• Two tugs of adequate size and horsepower are required to be on station to tend to the vessel while anchored and/or located offshore of the Oregon coast in U.S. waters and in the Columbia River.
     
  • The vessel’s Class Society must attend the vessel to verify satisfactory repairs and proper operation of the main engine. The class survey report must meet the Coast Guard’s satisfaction prior to the MV Edfu moving from its offshore location or receiving authorization to enter port.
     
  • In addition, the MV Edfu will not be permitted to depart the Columbia River until a satisfactory examination has been conducted by a Coast Guard marine inspector.
     
  • Once the Port State Control Office receives the class survey report and the Coast Guard is satisfied that appropriate repairs have been made, the Captain of the Port order will be rescinded.

The tugs Natoma and Pacific Explorer are still with the vessel. Why the Edfu lost power and propulsion remains under investigation.

October 12, 2011

Ecology and the Coast Guard are actively working with the agent and owners of the MV Edfu today.

We expect to have progress throughout today. The single-hulled bulk carrier held its position at anchor last night and remained approximately 9 miles southwest of Cape Disappointment near the mouth of the Columbia River.

The Edfu is anchored using 900 feet of anchor chain. The vessel is stable and there is no spill.

The Coast Guard swiftly issued a comprehensive Captain of the Port order late yesterday evening requiring the following actions be taken:

  • Two tugs of adequate size and horsepower are required to be at station to tend to the vessel while anchored in its current position off the Oregon coast, in U.S. waters.
     
  • The vessel’s Class Society must attend the vessel to verify satisfactory repairs and proper operation of the main engine. The class survey report must meet the satisfaction of the Coast Guard prior to the vessel departing its current location.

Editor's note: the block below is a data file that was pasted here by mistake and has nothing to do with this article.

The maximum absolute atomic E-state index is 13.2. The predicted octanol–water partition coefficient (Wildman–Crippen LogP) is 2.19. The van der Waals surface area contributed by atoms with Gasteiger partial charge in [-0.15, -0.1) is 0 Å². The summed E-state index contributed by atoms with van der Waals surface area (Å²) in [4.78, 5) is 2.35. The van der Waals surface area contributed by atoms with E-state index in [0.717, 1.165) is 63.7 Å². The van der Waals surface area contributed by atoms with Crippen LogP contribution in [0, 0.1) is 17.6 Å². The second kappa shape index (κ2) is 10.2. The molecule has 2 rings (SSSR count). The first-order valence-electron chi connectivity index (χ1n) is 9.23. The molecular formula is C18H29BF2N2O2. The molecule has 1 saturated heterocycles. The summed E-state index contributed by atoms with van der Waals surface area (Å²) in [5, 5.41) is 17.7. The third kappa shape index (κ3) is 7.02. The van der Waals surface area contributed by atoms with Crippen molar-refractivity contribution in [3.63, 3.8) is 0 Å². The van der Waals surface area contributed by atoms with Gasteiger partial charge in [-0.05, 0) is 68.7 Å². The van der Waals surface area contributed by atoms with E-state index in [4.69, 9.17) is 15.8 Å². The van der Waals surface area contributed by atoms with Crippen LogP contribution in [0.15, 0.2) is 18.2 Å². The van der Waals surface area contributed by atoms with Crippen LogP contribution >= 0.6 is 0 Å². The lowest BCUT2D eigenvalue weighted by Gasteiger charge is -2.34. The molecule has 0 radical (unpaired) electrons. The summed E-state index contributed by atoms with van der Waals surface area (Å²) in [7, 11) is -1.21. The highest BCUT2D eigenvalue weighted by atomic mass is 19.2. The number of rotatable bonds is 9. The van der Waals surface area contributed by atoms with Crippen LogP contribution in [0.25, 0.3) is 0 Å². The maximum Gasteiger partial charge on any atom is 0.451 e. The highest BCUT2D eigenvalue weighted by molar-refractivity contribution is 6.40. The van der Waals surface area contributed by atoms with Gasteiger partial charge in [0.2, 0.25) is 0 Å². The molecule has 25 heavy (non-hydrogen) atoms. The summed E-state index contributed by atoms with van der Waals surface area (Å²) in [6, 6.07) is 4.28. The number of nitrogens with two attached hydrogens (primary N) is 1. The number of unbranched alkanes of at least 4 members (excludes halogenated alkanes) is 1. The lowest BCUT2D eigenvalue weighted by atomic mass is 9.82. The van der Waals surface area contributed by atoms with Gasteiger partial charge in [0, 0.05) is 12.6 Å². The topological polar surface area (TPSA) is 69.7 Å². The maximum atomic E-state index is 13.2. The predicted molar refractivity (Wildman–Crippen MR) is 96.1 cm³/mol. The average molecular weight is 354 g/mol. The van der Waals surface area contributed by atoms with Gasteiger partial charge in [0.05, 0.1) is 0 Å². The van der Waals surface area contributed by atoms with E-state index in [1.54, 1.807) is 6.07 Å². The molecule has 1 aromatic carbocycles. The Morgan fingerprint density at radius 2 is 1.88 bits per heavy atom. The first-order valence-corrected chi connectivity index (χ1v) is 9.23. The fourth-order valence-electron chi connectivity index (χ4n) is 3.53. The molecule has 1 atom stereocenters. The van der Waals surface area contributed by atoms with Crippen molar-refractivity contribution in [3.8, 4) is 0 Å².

• Once the Port State Control Office receives the class survey report and the Coast Guard is satisfied that appropriate repairs have been made, the Captain of the Port order will be rescinded.

The ocean going tugs Natoma, owned by Sause Bros., and Pacific Explorer, owned by Foss Maritime, are now at the scene to assist the vessel.

Why the vessel lost propulsion is still under investigation.

October 11, 2011

The Washington Department of Ecology and U.S. Coast Guard are responding to a 728 foot bulk carrier that has lost propulsion in the Pacific Ocean about nine miles west of Cape Disappointment, near the mouth of the Columbia River. There is no cargo on board, but the vessel is carrying fuel oil.

The MV Edfu lost propulsion this morning and is maintaining its position with its anchor. The Sause Brothers tug, Natoma, is on its way, with arrival estimated between 4 p.m. and 5 p.m. depending on the Columbia River bar conditions.

It is raining lightly with southerly winds at 17 mph, a temperature about 58 degrees F, six foot waves, with swells up to 13 feet. The conditions are degrading with swells expected to build to 18 feet.

The vessel's fuel tanks have double bottoms. It was heading to Kalama, Washington, when it lost power. It was built in 1997 and is sailing under the flag of Egypt. It's last port was Busan, Korea. The carrier has only one anchor that has been dropped in an effort to keep the vessel from drifting to shore.

Cause of the vessel's propulsion failure is unknown at this time.

The U.S. Coast Guard and Washington Department of Ecology are monitoring a 728 foot bulk carrier that lost propulsion nine miles west of Cape Disappointment, Tuesday.

The motor vessel Edfu has anchored and is holding its position in 17 mph winds and 13 foot seas.

The Coast Guard has offered assistance and is waiting for the crew Edfu to assess what repairs will entail. A Coast Guard MH-60 helicopter crew out of Coast Guard Air Station Astoria conducted an over flight Tuesday evening to assess the situation.

 

News releases

Media contact

Curt Hart, Media contact, curt.hart@ecy.wa.gov, 360-480-7908, @

U.S. Coast Guard-Public Affairs
(206) 217-7237